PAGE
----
Fitting In

Awarded every other year since 1982, the Governor General’s Medals recognize outstanding projects by Canadian architects. The 2014 winners, presented in the following pages, make remarkable contributions to the public realm and are notable in their handling of issues ranging from modern heritage to material innovation.

Several of this year’s winning projects have a tight relationship to heritage buildings. Some are direct conversions: Les Architectes FABG deftly resuscitated a shuttered gas station by Mies van der Rohe, reimagining it as a community centre that retains the minimalist spirit of the original design. For Toronto’s Bloor Gladstone Library, RDH Architects renovated and added to a Neoclassical library from 1912. The project included stripping away a set of renovations from the mid-1970s and reconfiguring the levels to create barrier-free access and a generous three-storey atrium. 

Other projects deftly negotiate heritage issues from different eras. KPMB Architects’ Joseph L. Rotman School of Management expansion links to both a 19th-century heritage house and a Zeidler Roberts Partnership building from 1995. Its massing strategy includes an elevated block, intended to counterbalance the Brutalist Robarts Library across the street. A second award-winner by KPMB, the Centre for International Governance Innovation (CIGI) in Waterloo, is a classically proportioned academic quad building. One side of that quad comprises a 19th-century barrel warehouse with a Postmodern addition that once housed the Seagram Museum. The Seagram Museum won a Governor General’s medal for Barton Myers Associates in 1986, and was subsequently converted to house academic facilities for CIGI.

An addition to North Vancouver City Hall by Michael Green– formerly of McFarlane Green Biggar Architecture + Design and now of MGA | Michael Green Architecture–connects a 1970s heritage building to a library-turned-office block, using a warm wood-and-glass bridging atrium. 

Two winning projects are situated on seemingly less auspicious sites, adjacent to major roadways. The Centennial College Athletic and Wellness Centre by Kongats Architects turns its visibility from Highway 401 to its advantage: its glass-column façade sets up an elegant visual rhythm, and showcases glimpses of activity inside to passing high-speed motorists. Raymond-Lévesque Public Library by Atelier TAG with Jodoin Lamarre Pratte architectes wraps around a reading courtyard, providing a hideaway from the six-lane Boulevard Cousineau.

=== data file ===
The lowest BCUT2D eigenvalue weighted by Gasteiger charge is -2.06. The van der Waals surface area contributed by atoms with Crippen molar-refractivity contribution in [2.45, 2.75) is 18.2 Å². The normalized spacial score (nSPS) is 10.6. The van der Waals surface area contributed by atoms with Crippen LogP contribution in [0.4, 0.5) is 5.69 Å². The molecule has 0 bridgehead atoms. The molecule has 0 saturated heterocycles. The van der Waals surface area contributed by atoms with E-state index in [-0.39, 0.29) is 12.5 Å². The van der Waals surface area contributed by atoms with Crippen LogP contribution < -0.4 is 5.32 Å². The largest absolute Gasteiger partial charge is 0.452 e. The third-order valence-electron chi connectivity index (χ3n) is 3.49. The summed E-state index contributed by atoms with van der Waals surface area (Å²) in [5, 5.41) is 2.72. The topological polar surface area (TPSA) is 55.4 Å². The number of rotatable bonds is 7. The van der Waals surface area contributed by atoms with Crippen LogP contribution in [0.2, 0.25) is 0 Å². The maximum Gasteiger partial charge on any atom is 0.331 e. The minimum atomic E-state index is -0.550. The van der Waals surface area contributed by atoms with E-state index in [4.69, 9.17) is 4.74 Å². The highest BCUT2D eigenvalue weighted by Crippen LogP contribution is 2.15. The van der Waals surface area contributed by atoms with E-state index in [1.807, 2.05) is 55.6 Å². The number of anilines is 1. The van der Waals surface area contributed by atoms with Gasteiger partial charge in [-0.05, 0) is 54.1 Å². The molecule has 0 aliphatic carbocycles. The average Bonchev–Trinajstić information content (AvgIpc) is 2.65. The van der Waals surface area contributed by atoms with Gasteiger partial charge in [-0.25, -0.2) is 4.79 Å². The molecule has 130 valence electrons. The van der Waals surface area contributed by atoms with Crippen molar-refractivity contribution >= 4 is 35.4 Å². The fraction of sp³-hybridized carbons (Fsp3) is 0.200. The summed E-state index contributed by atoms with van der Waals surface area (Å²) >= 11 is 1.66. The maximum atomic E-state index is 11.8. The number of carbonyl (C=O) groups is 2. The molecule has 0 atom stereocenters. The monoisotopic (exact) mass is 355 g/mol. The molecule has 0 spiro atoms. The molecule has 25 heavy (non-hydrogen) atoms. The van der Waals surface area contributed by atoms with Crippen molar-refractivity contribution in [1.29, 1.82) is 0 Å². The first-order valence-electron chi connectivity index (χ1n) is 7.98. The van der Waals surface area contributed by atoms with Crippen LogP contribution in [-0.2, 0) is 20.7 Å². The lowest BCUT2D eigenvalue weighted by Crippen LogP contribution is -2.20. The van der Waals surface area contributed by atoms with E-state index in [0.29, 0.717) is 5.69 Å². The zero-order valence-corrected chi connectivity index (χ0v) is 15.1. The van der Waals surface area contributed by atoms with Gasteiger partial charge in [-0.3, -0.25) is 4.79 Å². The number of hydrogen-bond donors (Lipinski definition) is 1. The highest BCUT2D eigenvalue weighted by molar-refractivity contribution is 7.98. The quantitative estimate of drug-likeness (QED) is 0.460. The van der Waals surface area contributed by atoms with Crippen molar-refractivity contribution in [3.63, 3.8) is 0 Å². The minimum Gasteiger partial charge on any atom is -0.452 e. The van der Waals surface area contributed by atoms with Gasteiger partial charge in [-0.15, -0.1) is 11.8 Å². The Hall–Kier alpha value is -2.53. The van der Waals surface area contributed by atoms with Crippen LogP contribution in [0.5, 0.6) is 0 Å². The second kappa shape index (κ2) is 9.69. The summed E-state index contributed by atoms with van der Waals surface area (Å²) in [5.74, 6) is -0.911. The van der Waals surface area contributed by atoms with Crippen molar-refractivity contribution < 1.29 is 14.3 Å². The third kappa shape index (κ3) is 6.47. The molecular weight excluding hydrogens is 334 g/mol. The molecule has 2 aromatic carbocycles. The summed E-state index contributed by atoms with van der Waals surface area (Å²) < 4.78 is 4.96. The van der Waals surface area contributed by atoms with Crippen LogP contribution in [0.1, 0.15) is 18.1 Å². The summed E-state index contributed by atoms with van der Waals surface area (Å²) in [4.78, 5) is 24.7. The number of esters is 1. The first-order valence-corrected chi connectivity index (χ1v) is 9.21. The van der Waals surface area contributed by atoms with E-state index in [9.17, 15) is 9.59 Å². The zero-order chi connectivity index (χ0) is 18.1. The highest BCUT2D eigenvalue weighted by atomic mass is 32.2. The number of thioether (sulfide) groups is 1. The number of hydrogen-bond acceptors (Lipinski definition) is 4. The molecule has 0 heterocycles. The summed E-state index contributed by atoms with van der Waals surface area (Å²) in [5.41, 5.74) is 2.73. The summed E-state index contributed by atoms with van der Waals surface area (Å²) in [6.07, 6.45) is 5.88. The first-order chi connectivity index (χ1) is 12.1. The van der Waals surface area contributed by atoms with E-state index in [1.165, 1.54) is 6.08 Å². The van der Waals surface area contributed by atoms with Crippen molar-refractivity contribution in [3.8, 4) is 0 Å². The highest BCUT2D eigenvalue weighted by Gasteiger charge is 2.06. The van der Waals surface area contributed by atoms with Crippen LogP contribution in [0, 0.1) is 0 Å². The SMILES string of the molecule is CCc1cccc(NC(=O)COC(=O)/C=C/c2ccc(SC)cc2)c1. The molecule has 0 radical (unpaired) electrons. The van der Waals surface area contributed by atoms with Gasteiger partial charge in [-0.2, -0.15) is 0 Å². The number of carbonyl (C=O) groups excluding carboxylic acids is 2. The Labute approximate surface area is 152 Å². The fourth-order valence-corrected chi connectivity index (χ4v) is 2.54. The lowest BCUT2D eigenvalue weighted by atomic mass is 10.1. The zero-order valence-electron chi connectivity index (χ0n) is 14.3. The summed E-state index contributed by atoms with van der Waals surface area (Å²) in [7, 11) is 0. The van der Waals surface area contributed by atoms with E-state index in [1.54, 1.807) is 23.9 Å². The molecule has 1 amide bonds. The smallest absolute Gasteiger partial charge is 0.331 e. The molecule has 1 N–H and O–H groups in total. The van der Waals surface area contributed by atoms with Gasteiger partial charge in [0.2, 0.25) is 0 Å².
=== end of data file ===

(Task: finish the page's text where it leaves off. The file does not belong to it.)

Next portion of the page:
Other winning projects are instructive in their material innovation. Shim-Sutcliffe’s residence for the elderly Sisters of St. Joseph presents an intriguing façade, enveloping a sinuous, narrow-plan building with fins in Corten and green powder-coated aluminum. OMS Stage by Winnipeg firm 5468796 Architecture is also accomplished as a sculptural object: situated in the city’s Exchange District, it features a flexible aluminum mesh curtain that can be pulled back for performances. 

A masterful deployment of space is requisite for any project to rise to the ranks of a Governor General’s Award. Some projects, however, take a more experimental approach to spatial and volumetric manipulation. 60 Richmond East by Teeple Architects carves an urban block into a colourful social-housing development with a two-layered set of aerial courtyards. The Faculty for Pharmaceutical Sciences and Centre for Drug Research and Development at the University of British Columbia by Saucier + Perrotte Architectes and Hughes Condon Marler Architects is (with the exception of its playful front façade) largely a straightforward box from the exterior. The interior, by contrast, opens up into an enchanting succession of linked lobbies, exhibition spaces and atriums. 

On the far West Coast, the Tula House by Patkau Architects is the only residential project to garner a Medal this year, and it’s a spectacular choice. The house daringly cantilevers over a rocky ledge towards the Pacific Ocean, and wraps around a courtyard pool. The shard-like plan is sliced through with trapezoidal skylights above and glass segments in the floor underfoot, offering dizzying views of the rocks, beach and water below. 

With the exception of the Tula House, all of this year’s Governor General’s Medals have been awarded to projects in urban and suburban contexts. Together, they showcase how architects, municipalities and institutions are increasingly invested in high-quality design for everyday spaces in Canada’s urban centres–and in so doing, set a standard to which we all can aspire. CA